Heck, Harbaugh essentially did that himself on a Big Ten coaches conference call earlier this month when he called out Ohio State for violating practice rules. And it's worth noting a rash of positive cases earlier this summer forced suspensions of workouts at fellow Big Ten schools Indiana, Rutgers and Michigan State, where a handful of players already had opted out of playing this season.
One of those players, Marcel Lewis, a redshirt freshman linebacker for the Spartans, tweeted Monday, “At the end of the day, it’s not up to us players to decide if we will have a season. If the season is cancelled how could you possibly be mad at the fact they are concerned about our health and well-being?”
And yet, here was Saban’s take Monday: “Our guys aren't going to catch it on the football field. They're going to catch it on campus. The argument then should probably be, 'We shouldn't be having school.' That's the argument. Why is it, 'We shouldn't be playing football?' Why has that become the argument?"
The short answer? Because that’s the argument college administrators and everyone else involved in the NCAA’s shell game has chosen to make for decades, using amateurism alternately as a sword and a shield while insisting football players are no different than any other students, never mind what the revenue streams say.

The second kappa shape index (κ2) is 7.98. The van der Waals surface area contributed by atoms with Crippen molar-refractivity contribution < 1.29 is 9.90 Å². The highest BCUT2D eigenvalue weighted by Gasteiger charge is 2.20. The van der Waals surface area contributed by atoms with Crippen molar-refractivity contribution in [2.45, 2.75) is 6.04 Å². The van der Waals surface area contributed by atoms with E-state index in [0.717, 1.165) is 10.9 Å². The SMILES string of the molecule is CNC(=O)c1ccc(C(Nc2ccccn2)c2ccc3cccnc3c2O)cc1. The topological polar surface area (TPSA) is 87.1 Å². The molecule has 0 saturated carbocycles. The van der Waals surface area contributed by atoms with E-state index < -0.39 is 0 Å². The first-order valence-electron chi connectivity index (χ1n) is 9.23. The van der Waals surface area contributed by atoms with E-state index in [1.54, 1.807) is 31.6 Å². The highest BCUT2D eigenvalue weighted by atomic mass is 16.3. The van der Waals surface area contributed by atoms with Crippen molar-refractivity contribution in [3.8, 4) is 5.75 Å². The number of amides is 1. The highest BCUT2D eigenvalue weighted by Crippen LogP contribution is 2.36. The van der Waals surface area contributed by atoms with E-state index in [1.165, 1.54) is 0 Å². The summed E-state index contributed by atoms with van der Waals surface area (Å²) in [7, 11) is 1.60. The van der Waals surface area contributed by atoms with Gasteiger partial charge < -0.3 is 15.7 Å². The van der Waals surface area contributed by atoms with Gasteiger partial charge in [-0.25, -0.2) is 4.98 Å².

Problem is, now they’re facing an opponent — this novel coronavirus has no alma mater — that has found a way to turn that argument against them in ways they never imagined.
Maybe if the players were treated like the professional workforce they are — as employees, not “student-athletes,” the loaded term that even President Trump used Monday — there would’ve been a way to strike a bargain months ago to help mitigate some of the inherent risks here. One that would give players a larger say in the decisions being made on their behalf while easing the liability concerns for universities that make billions of dollars off their highly-specialized talents.
But instead, the leaders of college sports spent the summer doing what they always do, passing the buck and protecting their own.
NCAA president Mark Emmert made it clear early on this spring he’d abdicated any responsibility when it came to big-time college football, all but ensuring the kind of tribalism we’re seeing now, with conferences splintering and coaches flailing. (At his Monday press conference, Nebraska's Scott Frost sounded ready to have his Cornhuskers jump back to the Big 12, if necessary.) And rather than accepting defeat on the NIL issue, as the courts say they should, the Power 5 and the NCAA turned to Congress to help them restrict players’ rights and polish their antitrust armor.
Yet now they want everyone to sing "Kumbaya" and pretend they’re all on the same side here? Sorry, it doesn’t work that way. Or it hasn't, at least, until desperation set in. And because of that, neither will football as we knew it this fall, no matter how hard they all try to hit that last note.